Your ECC system is substantially more expensive; it's not just the RAM. $50 more for comparable RAM, $100-$150 more for a board capable of supporting it, and $100-$150 more for slower CPUs. It's the total cost of the platform, not just the RAM, that causes a sticking point. $250 or $300 goes a long way in performance. ECC is all of a sudden the difference between a single $200 card and a pair, and it doesn't provide any tangible benefit to the guy who wanted to game.
5-10% is important once it represents the difference between playable and not. You're absolutely right that the difference between 110 and 120fps on a 60hz LCD is pointless and comical, but mid-range systems don't tend to do that. If you can keep it at 60-70fps on today's games, then next year's start dropping a little below that point. I'll bet the person asking for a gaming computer will want every performance gain he can get to keep him in the playable range for the next few years.
Random crashes? I hate to fight your strawman with anecdotal evidence, but it's not really a problem. The flipped bit has to be one in use at the time it flips, and it has to be one that's actually important (and not just changing color on a texture or something). I haven't used ECC since the EDO RAM era, and I've never had a problem with system instability other than in the dark days of Windows 9x.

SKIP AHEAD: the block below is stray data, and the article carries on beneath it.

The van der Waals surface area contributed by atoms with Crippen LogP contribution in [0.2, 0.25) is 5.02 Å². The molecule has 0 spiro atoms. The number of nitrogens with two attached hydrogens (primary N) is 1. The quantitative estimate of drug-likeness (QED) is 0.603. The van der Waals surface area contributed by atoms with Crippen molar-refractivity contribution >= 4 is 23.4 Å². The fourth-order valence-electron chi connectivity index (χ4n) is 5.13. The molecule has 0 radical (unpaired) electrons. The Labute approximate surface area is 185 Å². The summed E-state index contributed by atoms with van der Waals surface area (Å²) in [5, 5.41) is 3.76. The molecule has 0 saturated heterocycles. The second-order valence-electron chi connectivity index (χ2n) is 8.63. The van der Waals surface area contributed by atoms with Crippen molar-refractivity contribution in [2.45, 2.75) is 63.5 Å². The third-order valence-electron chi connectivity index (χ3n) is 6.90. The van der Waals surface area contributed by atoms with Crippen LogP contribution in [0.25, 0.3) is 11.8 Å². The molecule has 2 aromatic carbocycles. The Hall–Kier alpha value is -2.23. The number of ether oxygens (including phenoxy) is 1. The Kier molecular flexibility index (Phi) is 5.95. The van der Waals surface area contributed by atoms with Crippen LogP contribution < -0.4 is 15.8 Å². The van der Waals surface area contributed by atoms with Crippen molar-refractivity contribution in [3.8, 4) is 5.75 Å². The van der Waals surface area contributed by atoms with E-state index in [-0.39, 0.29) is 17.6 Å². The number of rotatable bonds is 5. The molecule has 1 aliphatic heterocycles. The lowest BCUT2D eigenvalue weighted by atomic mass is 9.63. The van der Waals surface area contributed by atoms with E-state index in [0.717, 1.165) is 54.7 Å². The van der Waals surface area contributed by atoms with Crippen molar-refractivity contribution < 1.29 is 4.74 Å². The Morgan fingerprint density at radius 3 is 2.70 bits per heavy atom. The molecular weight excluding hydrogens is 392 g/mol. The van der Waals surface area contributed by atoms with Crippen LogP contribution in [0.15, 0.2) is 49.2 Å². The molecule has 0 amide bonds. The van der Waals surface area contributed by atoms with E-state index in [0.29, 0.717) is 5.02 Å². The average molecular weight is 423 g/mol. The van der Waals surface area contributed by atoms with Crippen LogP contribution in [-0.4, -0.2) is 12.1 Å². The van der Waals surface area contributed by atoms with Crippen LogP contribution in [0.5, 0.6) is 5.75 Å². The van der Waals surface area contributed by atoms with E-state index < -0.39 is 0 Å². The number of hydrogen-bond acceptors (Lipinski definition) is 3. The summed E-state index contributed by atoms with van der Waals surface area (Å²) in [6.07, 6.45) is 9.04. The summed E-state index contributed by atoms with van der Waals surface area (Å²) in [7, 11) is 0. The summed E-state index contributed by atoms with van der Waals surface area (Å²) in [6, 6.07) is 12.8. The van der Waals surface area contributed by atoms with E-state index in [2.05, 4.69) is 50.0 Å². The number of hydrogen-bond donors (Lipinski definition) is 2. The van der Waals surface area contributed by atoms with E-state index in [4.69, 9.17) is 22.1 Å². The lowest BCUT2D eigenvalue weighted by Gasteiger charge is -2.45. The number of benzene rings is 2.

My best may be a webpage that's a little vague (who benchmarks products without trying to keep things as similar as possible?), but you haven't even gone that far. Seems as if you're sticking to handwaving for this one. Your argument has boiled down to two points thus far:
A) UPTIME! Besides months of uptime being useless to someone gaming (due to frequent reboots for Windows patches), I hope you understand that there isn't some mass "crash fest" afoot for the majority of the users not running ECC. Seriously, your system's uptime and stability, like any other well-built computer, likely owes far more to a good PSU, reputable brand components, and good cooling than it does ECC.
B) It's good enough; you might pay a bit more and get a little less performance, but that's not such a big deal. Except that it is a big deal, because every dollar you advocate spending on hardware with minimal benefit is a dollar not spent on hardware with an actual tangible benefit.
You and I both know that the best you could honestly tell someone in this position is "It might one day keep your OS or game from crashing, but I can't really tell you the likelihood that it will."